če dânestam ke in sowdâ ma-râ z-in sân konad majnun
How could I know this melancholy
would make me so crazy,
make of my heart a hell
of my two eyes raging rivers?
How could I know a torrent would
snatch me out of nowhere away,
Toss me like a ship upon a sea of blood,
that waves would crack that ship’s ribs board by board,
tear with endless pitch and yaw each plank
that a leviathan would rear its head,
gulp down that ocean’s water,
that such an endless ocean could dry up like a desert,
that the sea-quenching serpent could then split that desert
could jerk me of a sudden, like Korah, with the hand of wrath
deep in to a pit?
When these transmutations came about
no trace remained of that desert or the sea
How should I know how it all happened
since how drowned within Howlessness?
What a multiplicity of how could I knows!
But I don’t know -
for to counter that sea
rushing in my mouth
I swallowed a froth of opium
Clash of civilizations
Recently, 1993 to be precise, in the midst of the war in Bosnia, a theory was postulated to the effect that by their inner natures, Western civilization and Muslim civilization may be predisposed to perpetual conflict. Samuel Huntington dubbed this theory “The Clash of Civilizations,” and it seems at times to inform and animate the thinking of some influential people in both the West and the Muslim world. Many recent books echo this thesis in one way or another.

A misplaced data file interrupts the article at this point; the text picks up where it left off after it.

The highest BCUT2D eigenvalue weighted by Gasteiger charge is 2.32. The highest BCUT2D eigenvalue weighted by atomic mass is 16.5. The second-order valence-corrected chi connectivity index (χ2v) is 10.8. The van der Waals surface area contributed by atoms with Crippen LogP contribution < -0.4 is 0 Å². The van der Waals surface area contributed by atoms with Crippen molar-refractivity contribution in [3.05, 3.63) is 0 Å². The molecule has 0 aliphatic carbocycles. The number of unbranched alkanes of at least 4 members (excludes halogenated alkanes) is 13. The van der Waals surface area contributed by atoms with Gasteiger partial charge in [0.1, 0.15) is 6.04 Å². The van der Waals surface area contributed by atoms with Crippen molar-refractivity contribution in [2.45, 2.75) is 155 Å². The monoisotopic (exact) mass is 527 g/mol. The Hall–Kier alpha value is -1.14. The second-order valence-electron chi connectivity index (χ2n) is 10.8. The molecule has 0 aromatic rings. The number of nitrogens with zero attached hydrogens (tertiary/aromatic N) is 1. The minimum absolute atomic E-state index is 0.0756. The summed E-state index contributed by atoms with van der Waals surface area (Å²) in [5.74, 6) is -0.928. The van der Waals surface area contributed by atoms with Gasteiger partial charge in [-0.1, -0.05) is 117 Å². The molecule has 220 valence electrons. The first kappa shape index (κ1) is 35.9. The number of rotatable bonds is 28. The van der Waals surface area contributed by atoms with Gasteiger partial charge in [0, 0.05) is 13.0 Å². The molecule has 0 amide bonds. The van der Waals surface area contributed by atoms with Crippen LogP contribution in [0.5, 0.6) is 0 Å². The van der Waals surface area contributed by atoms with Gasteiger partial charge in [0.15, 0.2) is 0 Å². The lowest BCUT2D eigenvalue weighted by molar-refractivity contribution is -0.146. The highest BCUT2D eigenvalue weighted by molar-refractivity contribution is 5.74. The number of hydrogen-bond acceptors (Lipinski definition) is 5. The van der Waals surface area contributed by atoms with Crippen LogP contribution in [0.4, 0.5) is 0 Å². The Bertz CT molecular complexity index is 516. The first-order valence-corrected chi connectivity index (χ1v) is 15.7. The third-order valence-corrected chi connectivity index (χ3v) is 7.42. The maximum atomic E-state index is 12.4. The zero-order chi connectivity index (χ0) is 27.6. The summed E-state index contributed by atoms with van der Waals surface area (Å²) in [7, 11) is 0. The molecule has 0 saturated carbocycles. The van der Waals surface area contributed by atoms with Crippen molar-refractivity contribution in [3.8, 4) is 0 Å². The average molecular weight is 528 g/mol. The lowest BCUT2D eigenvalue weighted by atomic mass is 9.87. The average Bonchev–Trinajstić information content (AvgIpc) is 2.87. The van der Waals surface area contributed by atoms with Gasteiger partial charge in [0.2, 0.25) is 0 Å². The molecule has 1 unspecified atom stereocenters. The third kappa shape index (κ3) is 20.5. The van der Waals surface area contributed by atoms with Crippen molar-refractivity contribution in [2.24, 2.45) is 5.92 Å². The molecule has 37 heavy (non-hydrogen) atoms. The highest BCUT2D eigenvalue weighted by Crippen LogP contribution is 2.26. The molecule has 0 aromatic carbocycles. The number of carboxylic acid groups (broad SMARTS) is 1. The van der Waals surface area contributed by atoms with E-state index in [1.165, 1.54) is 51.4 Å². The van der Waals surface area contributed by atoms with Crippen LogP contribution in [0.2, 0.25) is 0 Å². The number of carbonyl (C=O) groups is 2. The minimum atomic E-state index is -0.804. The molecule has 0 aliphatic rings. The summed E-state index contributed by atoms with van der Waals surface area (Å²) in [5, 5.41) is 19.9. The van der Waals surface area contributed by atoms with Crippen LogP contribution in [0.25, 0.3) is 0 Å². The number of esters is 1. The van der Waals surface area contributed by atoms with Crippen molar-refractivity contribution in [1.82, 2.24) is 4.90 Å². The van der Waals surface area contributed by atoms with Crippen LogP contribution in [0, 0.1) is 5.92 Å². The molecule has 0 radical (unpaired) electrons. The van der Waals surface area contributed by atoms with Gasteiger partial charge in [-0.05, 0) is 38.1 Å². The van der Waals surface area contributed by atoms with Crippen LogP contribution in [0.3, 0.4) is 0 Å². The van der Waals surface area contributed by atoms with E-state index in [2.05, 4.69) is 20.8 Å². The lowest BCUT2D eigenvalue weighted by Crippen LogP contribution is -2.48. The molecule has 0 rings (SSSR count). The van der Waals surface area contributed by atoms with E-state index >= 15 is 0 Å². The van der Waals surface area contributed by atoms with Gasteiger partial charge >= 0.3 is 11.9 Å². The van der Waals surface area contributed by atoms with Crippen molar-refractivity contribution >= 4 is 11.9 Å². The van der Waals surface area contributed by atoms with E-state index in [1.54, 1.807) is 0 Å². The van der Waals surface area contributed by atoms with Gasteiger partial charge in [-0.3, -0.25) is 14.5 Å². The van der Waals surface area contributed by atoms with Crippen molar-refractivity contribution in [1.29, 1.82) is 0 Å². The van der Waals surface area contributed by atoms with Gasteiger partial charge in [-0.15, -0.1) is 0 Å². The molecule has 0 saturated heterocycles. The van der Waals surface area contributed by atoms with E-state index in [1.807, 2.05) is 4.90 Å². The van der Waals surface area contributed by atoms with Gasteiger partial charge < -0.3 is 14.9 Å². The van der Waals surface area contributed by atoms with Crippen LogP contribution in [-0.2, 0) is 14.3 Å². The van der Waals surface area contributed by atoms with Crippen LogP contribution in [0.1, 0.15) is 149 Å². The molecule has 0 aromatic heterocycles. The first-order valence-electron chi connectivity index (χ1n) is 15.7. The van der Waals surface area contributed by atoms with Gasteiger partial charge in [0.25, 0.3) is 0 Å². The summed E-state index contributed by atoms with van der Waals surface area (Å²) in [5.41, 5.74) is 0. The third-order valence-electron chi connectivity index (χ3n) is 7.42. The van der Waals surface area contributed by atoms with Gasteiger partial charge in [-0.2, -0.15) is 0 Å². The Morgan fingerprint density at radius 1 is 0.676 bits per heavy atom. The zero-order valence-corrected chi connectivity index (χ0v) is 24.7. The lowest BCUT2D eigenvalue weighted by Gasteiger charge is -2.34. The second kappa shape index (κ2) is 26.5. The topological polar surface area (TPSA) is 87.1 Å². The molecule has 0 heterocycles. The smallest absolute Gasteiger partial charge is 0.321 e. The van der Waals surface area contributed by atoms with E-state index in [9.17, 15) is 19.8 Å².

But are there intractable characteristics and qualities of cultural or civilizational outlook, deeper and more philosophical than the material conflicts of competition for resources, and the psychological need for dignity and equity, etc., that destine us as societies to clash? Is there really some essential unchanging outlook, some way we are brought up, a particular history and psychology that defines the character and characteristics of a civilization and predisposes us to act in a certain way, and in particular to resent to the point of belligerence other societies that see the world differently? Most people would probably deny that their own particular civilization is monolithic, simply because viewed close up, the diversity and internal fault lines, the differences of opinion and tradition within a tradition are manifestly evident. But lack of knowledge of other civilizations may make them seem monolithic to outsiders, viewed unsympathetically from a distance. But, in fact, are there not increasing numbers of people around the world who participate in both civilizations, whether by virtue of bi-lingualism, inter-marriage, commerce, the movement and displacement of peoples, the wide diffusion of shared technologies, processes and educational practices? If we have been undergoing globalization, then we are in fact living in a hybrid civilization with multiple loyalties and outlooks that compete within each of us, and not only across civilizational boundaries, if it is even possible to demarcate those clearly? By studying deeply the thought and ideas of individuals from the civilizations with which one is supposedly in conflict, some of our essentialist notions may be dispelled or at least deconstructed into rational competition for resources, recognition and opportunity.